Setting goals and making decisions to achieve them becomes easier the more explicit the tradeoffs are. (Instead of being left comfortingly implicit and hazy—on which, see any corporate goal-setting exercise which invariably sets goals without forcing a discussion of what tradeoffs those goals will entail). Strategy, which is nothing more than deciding how to take action to achieve goals, only really works when you voluntarily choose the tradeoffs you are willing to make instead of being forced into accepting tradeoffs that you have accidentally chosen by being unclear about them.
This is true about trivial decisions like strategizing about what and how to eat, which these days has become a cause of major angst for nearly everybody. Food can be tasty, healthy, convenient, or inexpensive; but it’s rarely all four at once. Being explicit about which tradeoffs are acceptable—say, that it’s okay for food to sometimes but not regularly be unhealthy, as long as it is also delicious—makes it possible to have the occasional Zinger® Tower without the usual feelings of intense self-hatred. It also clarifies how the rest of your eating should work: mostly eat food that is minimally processed from recognizable raw materials by actual people you know, including yourself. For example.
Being explicit about tradeoffs also clarifies major life decisions such as choosing whether to relocate permanently to LA, or whether to abandon a career developed over many years. Choosing between staying in (say) London or moving to (say) LA actually means choosing between the set of tradeoffs implicit in living in London (extraordinary pollution, grey skies, being able to cycle everywhere or use public transit, proximity to Europe, etc) and the set of tradeoffs implicit in moving to LA (easy availability of tacos, abysmal traffic, sunshine, media industry people).
For those who like tacos and sun and don’t mind traffic and media people—and dislike pollution, greyness, proximity to Europe, and public transit—the choice is clear. But lovers of sun, tacos, being near Europe, and public transit, who hate traffic, overcast skies, air pollution, and media people, can only make a good decision about LA vs. London after rigorously explicating the tradeoffs they are and aren’t willing to accept. When you force yourself to decide that tacos are your absolute top priority, for which you are willing to accept bad traffic and distance from the low-intervention wine paradise that is Europe, then your choice becomes clear again. (If only all strategic decisions were as easy.)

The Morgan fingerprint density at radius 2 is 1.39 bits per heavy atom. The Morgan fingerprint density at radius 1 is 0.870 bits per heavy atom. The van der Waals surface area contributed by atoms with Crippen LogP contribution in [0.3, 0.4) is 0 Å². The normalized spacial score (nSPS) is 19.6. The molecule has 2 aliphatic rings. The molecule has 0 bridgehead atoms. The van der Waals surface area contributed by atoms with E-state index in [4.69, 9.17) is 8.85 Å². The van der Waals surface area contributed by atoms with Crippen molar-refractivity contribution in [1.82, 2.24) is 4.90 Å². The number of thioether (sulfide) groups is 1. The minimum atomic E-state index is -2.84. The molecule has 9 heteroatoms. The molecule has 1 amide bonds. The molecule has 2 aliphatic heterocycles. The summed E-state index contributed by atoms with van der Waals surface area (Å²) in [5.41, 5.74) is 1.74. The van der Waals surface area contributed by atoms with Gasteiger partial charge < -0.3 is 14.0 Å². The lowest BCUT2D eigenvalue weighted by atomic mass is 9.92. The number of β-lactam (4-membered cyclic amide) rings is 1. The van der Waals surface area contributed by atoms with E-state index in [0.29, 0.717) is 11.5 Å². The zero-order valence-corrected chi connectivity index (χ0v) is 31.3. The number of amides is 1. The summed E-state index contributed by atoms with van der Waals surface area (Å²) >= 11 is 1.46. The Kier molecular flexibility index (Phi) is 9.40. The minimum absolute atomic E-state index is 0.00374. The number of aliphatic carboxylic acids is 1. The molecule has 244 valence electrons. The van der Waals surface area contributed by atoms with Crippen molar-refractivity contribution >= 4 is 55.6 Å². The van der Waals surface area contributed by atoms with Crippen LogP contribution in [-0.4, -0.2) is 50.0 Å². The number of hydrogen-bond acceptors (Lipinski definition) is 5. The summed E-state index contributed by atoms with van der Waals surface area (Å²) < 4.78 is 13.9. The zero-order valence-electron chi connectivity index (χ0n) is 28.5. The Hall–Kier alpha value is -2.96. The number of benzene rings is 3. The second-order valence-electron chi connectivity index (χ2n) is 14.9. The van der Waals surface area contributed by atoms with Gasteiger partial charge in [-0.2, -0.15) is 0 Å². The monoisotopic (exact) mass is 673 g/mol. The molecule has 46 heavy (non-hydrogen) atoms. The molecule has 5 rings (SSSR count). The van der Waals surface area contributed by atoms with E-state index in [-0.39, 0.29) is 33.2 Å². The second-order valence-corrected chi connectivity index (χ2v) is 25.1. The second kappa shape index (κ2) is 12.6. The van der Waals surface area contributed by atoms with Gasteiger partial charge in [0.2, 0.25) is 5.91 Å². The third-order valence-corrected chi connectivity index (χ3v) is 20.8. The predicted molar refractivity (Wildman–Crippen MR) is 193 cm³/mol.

The correct fundamental question to ask in strategy is not, “What do you want?” but, instead, “What do you think you are willing (and unwilling) to give up to get what you think you want?” As usual, there’s not a simple, clear, and accurate way of capturing what needs to be done, because it goes beyond conventional, coolly rational cost/benefit or pro/con analyses.
That latter question about tradeoffs can never be definitively answered in advance. Many—possibly all—beliefs about tradeoffs are necessarily hypothetical until tested. Move to LA for a few months and maybe discover that the tacos really are great, that media people aren’t so bad, and that cycling everywhere is possible. And that being an 11-hour flight instead of a two-hour train from France is a surprisingly important consideration. (For example.) The uncertainty of the future and of our evolving idea of our desires both frustrates decisive action and offers opportunities for previously unconsidered satisfaction.
That the question cannot be definitively answered in advance doesn’t mean it should be ignored—the point is not the answer but the act of asking of the question. A practice of rigorously articulating and prioritizing tradeoffs is part of a way of being in the world that is personally honest because it forces a coming-to-terms with personal subjectivity and fallibility. And this self-knowledge—knowing what internal un/certainties you have—is the basis for being able to use the space for action that external uncertainty offers.
New year, new you.